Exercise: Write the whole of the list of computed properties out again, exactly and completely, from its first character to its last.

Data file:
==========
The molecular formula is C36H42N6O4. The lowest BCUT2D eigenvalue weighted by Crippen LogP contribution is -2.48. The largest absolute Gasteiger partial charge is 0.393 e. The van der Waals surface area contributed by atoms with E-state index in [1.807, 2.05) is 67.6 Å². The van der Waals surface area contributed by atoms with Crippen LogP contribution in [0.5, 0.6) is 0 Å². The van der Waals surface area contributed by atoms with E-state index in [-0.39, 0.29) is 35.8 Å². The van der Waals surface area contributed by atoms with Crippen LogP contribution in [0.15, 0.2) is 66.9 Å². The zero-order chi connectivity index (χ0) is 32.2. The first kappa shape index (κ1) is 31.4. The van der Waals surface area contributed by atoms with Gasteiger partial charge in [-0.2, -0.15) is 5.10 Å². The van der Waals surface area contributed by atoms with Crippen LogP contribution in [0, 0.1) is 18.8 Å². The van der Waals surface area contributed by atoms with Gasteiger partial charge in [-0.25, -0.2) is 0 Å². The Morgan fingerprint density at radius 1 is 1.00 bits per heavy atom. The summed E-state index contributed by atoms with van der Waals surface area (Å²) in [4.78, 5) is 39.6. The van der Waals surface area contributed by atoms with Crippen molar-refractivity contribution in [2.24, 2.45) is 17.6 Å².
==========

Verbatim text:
The molecular formula is C36H42N6O4. The lowest BCUT2D eigenvalue weighted by Crippen LogP contribution is -2.48. The largest absolute Gasteiger partial charge is 0.393 e. The van der Waals surface area contributed by atoms with E-state index in [1.807, 2.05) is 67.6 Å². The van der Waals surface area contributed by atoms with Crippen LogP contribution in [0.5, 0.6) is 0 Å². The van der Waals surface area contributed by atoms with E-state index in [-0.39, 0.29) is 35.8 Å². The van der Waals surface area contributed by atoms with Crippen LogP contribution in [0.15, 0.2) is 66.9 Å². The zero-order chi connectivity index (χ0) is 32.2. The first kappa shape index (κ1) is 31.4. The van der Waals surface area contributed by atoms with Gasteiger partial charge in [-0.2, -0.15) is 5.10 Å². The van der Waals surface area contributed by atoms with Crippen LogP contribution in [0, 0.1) is 18.8 Å². The van der Waals surface area contributed by atoms with Gasteiger partial charge in [-0.25, -0.2) is 0 Å². The Morgan fingerprint density at radius 1 is 1.00 bits per heavy atom. The summed E-state index contributed by atoms with van der Waals surface area (Å²) in [4.78, 5) is 39.6. The van der Waals surface area contributed by atoms with Crippen molar-refractivity contribution in [2.24, 2.45) is 17.6 Å².